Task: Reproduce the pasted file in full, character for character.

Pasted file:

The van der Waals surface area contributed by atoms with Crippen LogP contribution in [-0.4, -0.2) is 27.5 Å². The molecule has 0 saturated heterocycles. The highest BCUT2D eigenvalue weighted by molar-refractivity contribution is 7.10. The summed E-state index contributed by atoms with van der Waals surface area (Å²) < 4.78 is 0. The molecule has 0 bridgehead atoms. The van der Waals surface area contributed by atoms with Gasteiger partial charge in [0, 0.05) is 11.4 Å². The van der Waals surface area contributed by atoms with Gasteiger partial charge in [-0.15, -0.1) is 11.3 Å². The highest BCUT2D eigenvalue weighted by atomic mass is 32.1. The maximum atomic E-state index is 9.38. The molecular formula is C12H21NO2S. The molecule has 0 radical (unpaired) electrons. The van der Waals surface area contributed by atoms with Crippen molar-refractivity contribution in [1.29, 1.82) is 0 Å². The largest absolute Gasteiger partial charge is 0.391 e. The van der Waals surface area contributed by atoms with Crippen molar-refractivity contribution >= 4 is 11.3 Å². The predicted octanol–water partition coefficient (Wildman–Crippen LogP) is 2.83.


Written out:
The van der Waals surface area contributed by atoms with Crippen LogP contribution in [-0.4, -0.2) is 27.5 Å². The molecule has 0 saturated heterocycles. The highest BCUT2D eigenvalue weighted by molar-refractivity contribution is 7.10. The summed E-state index contributed by atoms with van der Waals surface area (Å²) < 4.78 is 0. The molecule has 0 bridgehead atoms. The van der Waals surface area contributed by atoms with Gasteiger partial charge in [0, 0.05) is 11.4 Å². The van der Waals surface area contributed by atoms with Gasteiger partial charge in [-0.15, -0.1) is 11.3 Å². The highest BCUT2D eigenvalue weighted by atomic mass is 32.1. The maximum atomic E-state index is 9.38. The molecular formula is C12H21NO2S. The molecule has 0 radical (unpaired) electrons. The van der Waals surface area contributed by atoms with Crippen molar-refractivity contribution in [1.29, 1.82) is 0 Å². The largest absolute Gasteiger partial charge is 0.391 e. The van der Waals surface area contributed by atoms with Crippen molar-refractivity contribution >= 4 is 11.3 Å². The predicted octanol–water partition coefficient (Wildman–Crippen LogP) is 2.83.